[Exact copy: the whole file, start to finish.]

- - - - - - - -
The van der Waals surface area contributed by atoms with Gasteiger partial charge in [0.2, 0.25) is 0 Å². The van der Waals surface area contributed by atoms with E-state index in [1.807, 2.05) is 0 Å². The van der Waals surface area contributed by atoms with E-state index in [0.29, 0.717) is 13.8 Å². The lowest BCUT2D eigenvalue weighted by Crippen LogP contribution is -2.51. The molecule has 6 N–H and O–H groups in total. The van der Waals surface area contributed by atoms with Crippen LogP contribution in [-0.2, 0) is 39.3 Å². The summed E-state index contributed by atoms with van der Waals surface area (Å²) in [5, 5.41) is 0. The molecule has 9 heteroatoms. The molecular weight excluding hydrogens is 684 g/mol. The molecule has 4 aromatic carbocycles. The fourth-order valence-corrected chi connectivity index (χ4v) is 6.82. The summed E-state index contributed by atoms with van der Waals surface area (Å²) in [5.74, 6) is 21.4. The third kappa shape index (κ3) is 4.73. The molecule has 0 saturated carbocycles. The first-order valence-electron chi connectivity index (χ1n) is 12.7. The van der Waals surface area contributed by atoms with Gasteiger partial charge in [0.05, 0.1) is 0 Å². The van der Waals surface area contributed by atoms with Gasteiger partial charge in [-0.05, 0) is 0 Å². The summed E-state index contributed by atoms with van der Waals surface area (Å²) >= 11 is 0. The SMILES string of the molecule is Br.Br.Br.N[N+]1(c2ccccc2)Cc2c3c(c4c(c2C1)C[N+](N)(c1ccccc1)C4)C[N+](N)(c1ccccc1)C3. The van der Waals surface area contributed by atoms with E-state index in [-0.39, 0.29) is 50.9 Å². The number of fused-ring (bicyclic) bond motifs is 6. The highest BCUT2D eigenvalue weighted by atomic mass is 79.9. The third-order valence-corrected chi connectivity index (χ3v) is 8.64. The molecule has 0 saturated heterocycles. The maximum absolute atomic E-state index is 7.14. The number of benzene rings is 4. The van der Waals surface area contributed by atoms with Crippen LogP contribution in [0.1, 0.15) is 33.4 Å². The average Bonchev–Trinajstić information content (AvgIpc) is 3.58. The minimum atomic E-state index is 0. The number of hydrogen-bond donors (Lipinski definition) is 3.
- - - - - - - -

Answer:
The van der Waals surface area contributed by atoms with Gasteiger partial charge in [0.2, 0.25) is 0 Å². The van der Waals surface area contributed by atoms with E-state index in [1.807, 2.05) is 0 Å². The van der Waals surface area contributed by atoms with E-state index in [0.29, 0.717) is 13.8 Å². The lowest BCUT2D eigenvalue weighted by Crippen LogP contribution is -2.51. The molecule has 6 N–H and O–H groups in total. The van der Waals surface area contributed by atoms with Crippen LogP contribution in [-0.2, 0) is 39.3 Å². The summed E-state index contributed by atoms with van der Waals surface area (Å²) in [5, 5.41) is 0. The molecule has 9 heteroatoms. The molecular weight excluding hydrogens is 684 g/mol. The molecule has 4 aromatic carbocycles. The fourth-order valence-corrected chi connectivity index (χ4v) is 6.82. The summed E-state index contributed by atoms with van der Waals surface area (Å²) in [5.74, 6) is 21.4. The third kappa shape index (κ3) is 4.73. The molecule has 0 saturated carbocycles. The first-order valence-electron chi connectivity index (χ1n) is 12.7. The van der Waals surface area contributed by atoms with Gasteiger partial charge in [0.05, 0.1) is 0 Å². The van der Waals surface area contributed by atoms with Gasteiger partial charge in [-0.05, 0) is 0 Å². The summed E-state index contributed by atoms with van der Waals surface area (Å²) >= 11 is 0. The SMILES string of the molecule is Br.Br.Br.N[N+]1(c2ccccc2)Cc2c3c(c4c(c2C1)C[N+](N)(c1ccccc1)C4)C[N+](N)(c1ccccc1)C3. The van der Waals surface area contributed by atoms with E-state index in [-0.39, 0.29) is 50.9 Å². The number of fused-ring (bicyclic) bond motifs is 6. The highest BCUT2D eigenvalue weighted by atomic mass is 79.9. The third-order valence-corrected chi connectivity index (χ3v) is 8.64. The molecule has 0 saturated heterocycles. The maximum absolute atomic E-state index is 7.14. The number of benzene rings is 4. The van der Waals surface area contributed by atoms with Crippen LogP contribution in [0.1, 0.15) is 33.4 Å². The average Bonchev–Trinajstić information content (AvgIpc) is 3.58. The minimum atomic E-state index is 0. The number of hydrogen-bond donors (Lipinski definition) is 3.